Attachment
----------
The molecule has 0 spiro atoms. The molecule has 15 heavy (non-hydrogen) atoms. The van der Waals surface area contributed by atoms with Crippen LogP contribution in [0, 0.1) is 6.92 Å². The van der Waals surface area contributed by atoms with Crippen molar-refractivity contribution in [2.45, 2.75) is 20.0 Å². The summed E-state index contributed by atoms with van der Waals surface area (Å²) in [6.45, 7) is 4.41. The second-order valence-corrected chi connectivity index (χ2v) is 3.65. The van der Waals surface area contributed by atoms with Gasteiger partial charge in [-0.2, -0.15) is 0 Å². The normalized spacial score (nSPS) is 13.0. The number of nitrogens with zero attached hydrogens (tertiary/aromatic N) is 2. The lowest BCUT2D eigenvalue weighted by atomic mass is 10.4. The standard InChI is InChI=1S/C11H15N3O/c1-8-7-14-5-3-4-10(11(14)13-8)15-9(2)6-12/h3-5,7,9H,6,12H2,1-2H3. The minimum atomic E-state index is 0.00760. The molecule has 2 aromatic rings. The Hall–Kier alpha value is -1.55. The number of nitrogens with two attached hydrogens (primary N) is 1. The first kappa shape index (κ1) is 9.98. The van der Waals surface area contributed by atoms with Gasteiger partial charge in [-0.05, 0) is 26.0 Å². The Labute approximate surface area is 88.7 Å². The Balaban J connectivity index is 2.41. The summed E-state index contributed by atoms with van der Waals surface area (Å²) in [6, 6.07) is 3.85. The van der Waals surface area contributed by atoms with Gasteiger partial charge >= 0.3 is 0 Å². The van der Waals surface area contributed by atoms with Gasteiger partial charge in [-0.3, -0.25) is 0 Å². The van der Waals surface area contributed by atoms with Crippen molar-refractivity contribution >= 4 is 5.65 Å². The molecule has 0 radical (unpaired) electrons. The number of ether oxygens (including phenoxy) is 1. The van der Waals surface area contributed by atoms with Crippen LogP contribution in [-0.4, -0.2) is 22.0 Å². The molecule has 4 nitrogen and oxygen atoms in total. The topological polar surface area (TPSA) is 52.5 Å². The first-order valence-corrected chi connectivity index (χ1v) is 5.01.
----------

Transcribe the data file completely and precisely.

The molecule has 0 spiro atoms. The molecule has 15 heavy (non-hydrogen) atoms. The van der Waals surface area contributed by atoms with Crippen LogP contribution in [0, 0.1) is 6.92 Å². The van der Waals surface area contributed by atoms with Crippen molar-refractivity contribution in [2.45, 2.75) is 20.0 Å². The summed E-state index contributed by atoms with van der Waals surface area (Å²) in [6.45, 7) is 4.41. The second-order valence-corrected chi connectivity index (χ2v) is 3.65. The van der Waals surface area contributed by atoms with Gasteiger partial charge in [-0.2, -0.15) is 0 Å². The normalized spacial score (nSPS) is 13.0. The number of nitrogens with zero attached hydrogens (tertiary/aromatic N) is 2. The lowest BCUT2D eigenvalue weighted by atomic mass is 10.4. The standard InChI is InChI=1S/C11H15N3O/c1-8-7-14-5-3-4-10(11(14)13-8)15-9(2)6-12/h3-5,7,9H,6,12H2,1-2H3. The minimum atomic E-state index is 0.00760. The molecule has 2 aromatic rings. The Hall–Kier alpha value is -1.55. The number of nitrogens with two attached hydrogens (primary N) is 1. The first kappa shape index (κ1) is 9.98. The van der Waals surface area contributed by atoms with Gasteiger partial charge in [-0.05, 0) is 26.0 Å². The Labute approximate surface area is 88.7 Å². The Balaban J connectivity index is 2.41. The summed E-state index contributed by atoms with van der Waals surface area (Å²) in [6, 6.07) is 3.85. The van der Waals surface area contributed by atoms with Gasteiger partial charge >= 0.3 is 0 Å². The van der Waals surface area contributed by atoms with Gasteiger partial charge in [-0.3, -0.25) is 0 Å². The van der Waals surface area contributed by atoms with Crippen molar-refractivity contribution >= 4 is 5.65 Å². The molecule has 0 radical (unpaired) electrons. The number of ether oxygens (including phenoxy) is 1. The van der Waals surface area contributed by atoms with Crippen LogP contribution in [-0.4, -0.2) is 22.0 Å². The molecule has 4 nitrogen and oxygen atoms in total. The topological polar surface area (TPSA) is 52.5 Å². The first-order valence-corrected chi connectivity index (χ1v) is 5.01.